Maeve (Medb) was one of the daughters of the king of Tara, who killed her pregnant sister. Maeve then married Aillil and took over the territory of Connacht, which would have belonged to her sister had she lived. She was most famous for her role as the queen of Connacht during the Battle for the Brown Bull of Cooley, but she also has many mystical qualities, which mark her out as one of the many Celtic goddesses. She was the goddess of sovereignty and territory, as can be seen from her independent and territorial character. She refused to let any king rule at Tara who had not first mated with her, and she was generally depicted as extremely promiscuous. Her name has strong links to the word ‘mead’ and her constant seducing of different men is related to the intoxicating effects of this drink.

Stories of Maeve:
One evening, Maeve and Aillil began to tease each other about which of them had the higher status. Their teasing quickly grew earnest, as each vied to prove their superiority in the relationship. They were equal in birth, equal in status, and equal in power. To settle the matter, they counted out all their belongings, and the only difference between them was that Aillil had a magnificent white-horned bull, and Maeve had nothing that could compare to it. Unable to bear a subordinate role in her own marriage, Maeve sent messengers to search all of Ireland for a bull as splendid as Aillil’s. There was only one: the Brown Bull of Cooley. Maeve sent messengers to the bull’s owner, Dara of Cooley, offering gold and lands if he would agree to let her have the bull. He was initially inclined to grant her request, until he heard one of her messengers drunkenly boasting that if he would not sell it, Maeve would surely take it by force. Dara resented being dictated to, and refused to part with the bull.

So began the famous Táin Bó Cuailnge, the “Cattle Raid of Cooley”, in which Maeve assembled a great army of her allies from all over Ireland to invade Ulster and take the bull. Thanks to the Ulster exiles in her ranks, Maeve knew all about the curse of Macha, which would put the Ulster warriors out of action for nine days and nine nights. During that time, only the young warrior Cú Chulainn stood between the invading army and the defenseless province. His skill as a warrior was so great that the army were in terrible trouble.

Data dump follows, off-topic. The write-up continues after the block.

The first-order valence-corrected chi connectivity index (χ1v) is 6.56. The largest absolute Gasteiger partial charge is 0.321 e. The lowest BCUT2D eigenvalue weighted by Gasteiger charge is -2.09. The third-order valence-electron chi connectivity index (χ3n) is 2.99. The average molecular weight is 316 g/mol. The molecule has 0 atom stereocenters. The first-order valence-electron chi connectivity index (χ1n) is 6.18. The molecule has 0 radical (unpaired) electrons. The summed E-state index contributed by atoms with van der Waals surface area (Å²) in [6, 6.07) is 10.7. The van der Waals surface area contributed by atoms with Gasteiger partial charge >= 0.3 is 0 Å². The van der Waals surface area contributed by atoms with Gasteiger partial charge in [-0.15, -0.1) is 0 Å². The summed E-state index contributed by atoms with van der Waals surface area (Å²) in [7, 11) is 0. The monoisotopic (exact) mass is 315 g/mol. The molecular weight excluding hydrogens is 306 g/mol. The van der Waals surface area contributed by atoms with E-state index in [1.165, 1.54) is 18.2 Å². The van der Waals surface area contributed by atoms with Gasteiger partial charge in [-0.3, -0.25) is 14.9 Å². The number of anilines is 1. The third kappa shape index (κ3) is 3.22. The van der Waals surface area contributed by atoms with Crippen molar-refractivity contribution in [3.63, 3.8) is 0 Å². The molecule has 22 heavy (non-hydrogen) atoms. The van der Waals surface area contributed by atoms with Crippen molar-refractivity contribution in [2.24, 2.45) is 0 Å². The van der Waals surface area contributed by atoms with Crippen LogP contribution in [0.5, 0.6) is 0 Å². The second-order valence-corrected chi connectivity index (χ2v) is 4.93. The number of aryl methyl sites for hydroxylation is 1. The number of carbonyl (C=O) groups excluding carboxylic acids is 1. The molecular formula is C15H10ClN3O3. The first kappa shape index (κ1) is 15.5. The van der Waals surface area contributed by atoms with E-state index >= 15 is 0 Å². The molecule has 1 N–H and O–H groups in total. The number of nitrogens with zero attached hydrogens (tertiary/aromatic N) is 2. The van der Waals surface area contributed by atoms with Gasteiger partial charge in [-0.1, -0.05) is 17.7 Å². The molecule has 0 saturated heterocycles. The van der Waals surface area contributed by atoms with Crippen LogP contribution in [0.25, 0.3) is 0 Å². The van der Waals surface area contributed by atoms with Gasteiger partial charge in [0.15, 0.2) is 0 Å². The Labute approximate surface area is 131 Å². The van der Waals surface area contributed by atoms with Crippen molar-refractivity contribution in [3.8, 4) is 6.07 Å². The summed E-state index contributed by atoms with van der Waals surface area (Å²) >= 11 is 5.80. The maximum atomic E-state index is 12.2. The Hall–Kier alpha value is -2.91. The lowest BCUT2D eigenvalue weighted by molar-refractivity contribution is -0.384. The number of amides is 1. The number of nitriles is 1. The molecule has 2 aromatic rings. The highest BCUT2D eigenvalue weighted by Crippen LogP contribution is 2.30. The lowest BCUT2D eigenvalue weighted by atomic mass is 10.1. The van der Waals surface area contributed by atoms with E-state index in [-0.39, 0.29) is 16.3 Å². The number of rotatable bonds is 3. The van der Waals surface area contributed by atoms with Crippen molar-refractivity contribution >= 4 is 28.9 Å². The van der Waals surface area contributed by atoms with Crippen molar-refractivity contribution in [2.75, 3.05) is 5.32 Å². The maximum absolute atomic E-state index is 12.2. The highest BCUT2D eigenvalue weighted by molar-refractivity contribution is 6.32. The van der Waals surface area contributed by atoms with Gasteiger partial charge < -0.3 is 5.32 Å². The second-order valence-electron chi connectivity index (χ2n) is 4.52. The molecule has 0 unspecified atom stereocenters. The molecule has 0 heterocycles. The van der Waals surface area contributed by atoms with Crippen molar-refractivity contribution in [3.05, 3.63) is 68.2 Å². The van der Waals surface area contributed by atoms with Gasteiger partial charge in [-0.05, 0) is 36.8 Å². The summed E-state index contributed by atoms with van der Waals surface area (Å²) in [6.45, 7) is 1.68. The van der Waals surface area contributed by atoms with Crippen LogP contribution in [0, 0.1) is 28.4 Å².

Maeve negotiated with Cú Chulainn, through Fergus MacRoich, to fight in single combat against one of her champions every day, allowing the army to move while the fight was on, and stopping once the fight was over. He made such short work of her champions that she send a small band of raiders north to Cooley to steal the bull. She persuaded her greatest warrior, Ferdia, to fight against Cú Chulainn, who was his foster brother, and this led to the death of the last champion of Connacht. Her followers were then heard to repent that they had ever been guided by such a vengeful woman. On the eve of the final confrontation between the two armies, the Brown Bull of Cooley was smuggled into Connacht where it bellowed on entering new pastures and was heard and set upon by Aillil’s White-Horned Bull. The two animals gored each other to death, symbolizing the wasteful conflict between Connacht and Ulster. Maeve re-invaded Ulster in later years, taking vengeance on Cú Chulainn for the devastation he had wreaked on her army and killing him. Maeve was ultimately killed herself by the son of her murdered sister, and it was thought that she was killed by a sling shot bearing a piece of cheese!

Maeve was a strong and independent character, with a knowledge of magic and sorcery. She never shirked her part of the work, and knew well how to encourage and lead her followers. She was definitely the stronger partner in her marriage with Aillil. She was always depicted as beautiful but was often seen dressed for war, leading the charge in her own chariot. At times she was depicted as laughable, but she was a strong woman who was not to be crossed. She could be harsh and domineering, and was willing to go to great lengths to assert her rightful status.